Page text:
Article Date: 10/1/2006

editor's perspective
GPs and Loyal Patients
BY JOSEPH T. BARR, OD, MS, FAAO, EDITOR

It's not easy to write something new about GPs. Products that are reliable, durable, high-performing, accurate and healthy are not necessarily always exciting. So many people have tried to make the GP market grow, and sorrowfully many of them have left us. We thought a few years ago that orthokeratology/
CRT/call it what y
uu may would grow the contact lens field, but it doesn't seem to be happening in any grand way.

So we'll continue to use GP lenses, especially for corneal astigmatism and irregular corneas and increasingly for presbyopia. Indeed, many of our most loyal patients are those who wear alternating vision (translating) bifocals who just can't stand to wear glasses most of the time and who need very accurate vision. They're unlikely to seek care elsewhere when you treat them successfully. You can't say that about many patients today unless your service is uncompromising.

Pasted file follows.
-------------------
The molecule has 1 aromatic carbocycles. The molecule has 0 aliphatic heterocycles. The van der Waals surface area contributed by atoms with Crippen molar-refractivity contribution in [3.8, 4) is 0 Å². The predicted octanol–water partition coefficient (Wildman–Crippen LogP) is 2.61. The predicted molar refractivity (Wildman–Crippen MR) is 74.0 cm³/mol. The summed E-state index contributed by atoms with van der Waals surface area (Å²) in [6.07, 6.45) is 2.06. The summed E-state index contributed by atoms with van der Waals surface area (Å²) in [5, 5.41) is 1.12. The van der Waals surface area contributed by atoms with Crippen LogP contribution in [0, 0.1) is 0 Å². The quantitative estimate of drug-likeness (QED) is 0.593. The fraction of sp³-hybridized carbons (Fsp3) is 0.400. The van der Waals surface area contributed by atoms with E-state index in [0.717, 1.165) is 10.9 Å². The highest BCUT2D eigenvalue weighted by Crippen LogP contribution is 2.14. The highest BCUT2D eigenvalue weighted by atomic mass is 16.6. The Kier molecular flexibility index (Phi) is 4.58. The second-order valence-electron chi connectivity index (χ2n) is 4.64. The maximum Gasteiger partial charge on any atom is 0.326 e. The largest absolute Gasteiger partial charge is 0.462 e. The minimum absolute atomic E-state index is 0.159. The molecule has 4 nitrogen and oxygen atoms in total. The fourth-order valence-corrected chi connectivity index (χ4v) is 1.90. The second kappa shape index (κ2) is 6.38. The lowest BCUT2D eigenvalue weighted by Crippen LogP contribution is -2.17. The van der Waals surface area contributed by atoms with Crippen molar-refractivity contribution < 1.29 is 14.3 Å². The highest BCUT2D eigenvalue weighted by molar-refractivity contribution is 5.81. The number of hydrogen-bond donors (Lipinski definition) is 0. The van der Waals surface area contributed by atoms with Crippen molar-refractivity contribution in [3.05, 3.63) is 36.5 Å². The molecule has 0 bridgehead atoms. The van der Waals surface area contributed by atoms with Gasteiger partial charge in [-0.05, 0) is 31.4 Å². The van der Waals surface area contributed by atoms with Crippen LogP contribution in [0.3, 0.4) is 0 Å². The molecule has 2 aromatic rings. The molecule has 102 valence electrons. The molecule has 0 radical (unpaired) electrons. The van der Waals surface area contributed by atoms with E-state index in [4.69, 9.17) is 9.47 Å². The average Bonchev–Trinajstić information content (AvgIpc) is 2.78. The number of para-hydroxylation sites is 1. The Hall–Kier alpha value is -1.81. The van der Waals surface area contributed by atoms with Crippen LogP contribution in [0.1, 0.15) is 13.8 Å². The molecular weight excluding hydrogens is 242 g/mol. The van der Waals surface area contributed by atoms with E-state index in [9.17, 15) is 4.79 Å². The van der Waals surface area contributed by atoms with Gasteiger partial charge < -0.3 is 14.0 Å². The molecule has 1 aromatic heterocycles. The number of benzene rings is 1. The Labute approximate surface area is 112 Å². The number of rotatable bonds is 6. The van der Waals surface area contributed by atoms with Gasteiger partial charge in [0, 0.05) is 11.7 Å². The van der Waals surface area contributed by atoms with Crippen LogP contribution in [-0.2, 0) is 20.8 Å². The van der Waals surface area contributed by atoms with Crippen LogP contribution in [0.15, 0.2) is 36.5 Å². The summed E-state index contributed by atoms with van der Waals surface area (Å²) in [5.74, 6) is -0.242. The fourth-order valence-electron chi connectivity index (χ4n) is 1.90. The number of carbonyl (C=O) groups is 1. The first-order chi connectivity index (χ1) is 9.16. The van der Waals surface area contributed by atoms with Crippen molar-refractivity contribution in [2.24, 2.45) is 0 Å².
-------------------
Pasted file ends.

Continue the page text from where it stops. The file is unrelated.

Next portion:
The same applies for irregular astigmatism, keratoconus and refractive surgery train-wreck patients. They're hard to manage, but you get to know them well and they stay with you once you find the best option for them even though it usually takes some time and effort. For these patients and for others — such as bitoric GP patients who have high myopia and hyperopic astigmatism patients with lenticular lenses who just can't see well enough with a soft toric lens — you need to charge fully for your servics so that you're properly compensated for your time and effort.

The folloning Web sites can help you with GP and keratoconus lens care. Try www.clspectrum.com, www.gpli.info and www.nkcf.org for the National Keratoconus Foundation where you can find help with billing for your medically necessary GP lens patients.

Also, keep in mind that this coming January 25-28 we will be sponsoring a major meeting: The Global Keratoconus Congress in Las Vegas. More information about this meeting is available at the clspectrum.com Web site.



Contact Lens Spectrum, Issue: October 2006